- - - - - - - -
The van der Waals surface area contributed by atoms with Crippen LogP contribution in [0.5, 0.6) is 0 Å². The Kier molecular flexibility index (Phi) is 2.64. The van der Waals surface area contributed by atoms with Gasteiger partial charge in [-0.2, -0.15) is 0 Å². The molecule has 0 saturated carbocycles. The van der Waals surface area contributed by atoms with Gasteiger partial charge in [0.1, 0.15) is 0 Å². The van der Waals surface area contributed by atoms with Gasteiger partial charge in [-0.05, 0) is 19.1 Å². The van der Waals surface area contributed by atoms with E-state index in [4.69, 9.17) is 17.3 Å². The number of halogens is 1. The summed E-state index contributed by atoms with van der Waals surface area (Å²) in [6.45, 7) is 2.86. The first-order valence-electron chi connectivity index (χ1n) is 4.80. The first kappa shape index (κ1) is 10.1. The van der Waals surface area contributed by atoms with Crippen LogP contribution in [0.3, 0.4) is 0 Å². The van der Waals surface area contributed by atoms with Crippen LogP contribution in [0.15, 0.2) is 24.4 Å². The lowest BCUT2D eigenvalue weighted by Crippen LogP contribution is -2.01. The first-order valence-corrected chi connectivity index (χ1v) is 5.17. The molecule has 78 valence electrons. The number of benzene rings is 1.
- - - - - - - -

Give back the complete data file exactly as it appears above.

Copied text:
The van der Waals surface area contributed by atoms with Crippen LogP contribution in [0.5, 0.6) is 0 Å². The Kier molecular flexibility index (Phi) is 2.64. The van der Waals surface area contributed by atoms with Gasteiger partial charge in [-0.2, -0.15) is 0 Å². The molecule has 0 saturated carbocycles. The van der Waals surface area contributed by atoms with Gasteiger partial charge in [0.1, 0.15) is 0 Å². The van der Waals surface area contributed by atoms with Gasteiger partial charge in [-0.05, 0) is 19.1 Å². The van der Waals surface area contributed by atoms with E-state index in [4.69, 9.17) is 17.3 Å². The number of halogens is 1. The summed E-state index contributed by atoms with van der Waals surface area (Å²) in [6.45, 7) is 2.86. The first-order valence-electron chi connectivity index (χ1n) is 4.80. The first kappa shape index (κ1) is 10.1. The van der Waals surface area contributed by atoms with Crippen LogP contribution in [0.3, 0.4) is 0 Å². The van der Waals surface area contributed by atoms with Crippen LogP contribution in [0.15, 0.2) is 24.4 Å². The lowest BCUT2D eigenvalue weighted by Crippen LogP contribution is -2.01. The first-order valence-corrected chi connectivity index (χ1v) is 5.17. The molecule has 78 valence electrons. The number of benzene rings is 1.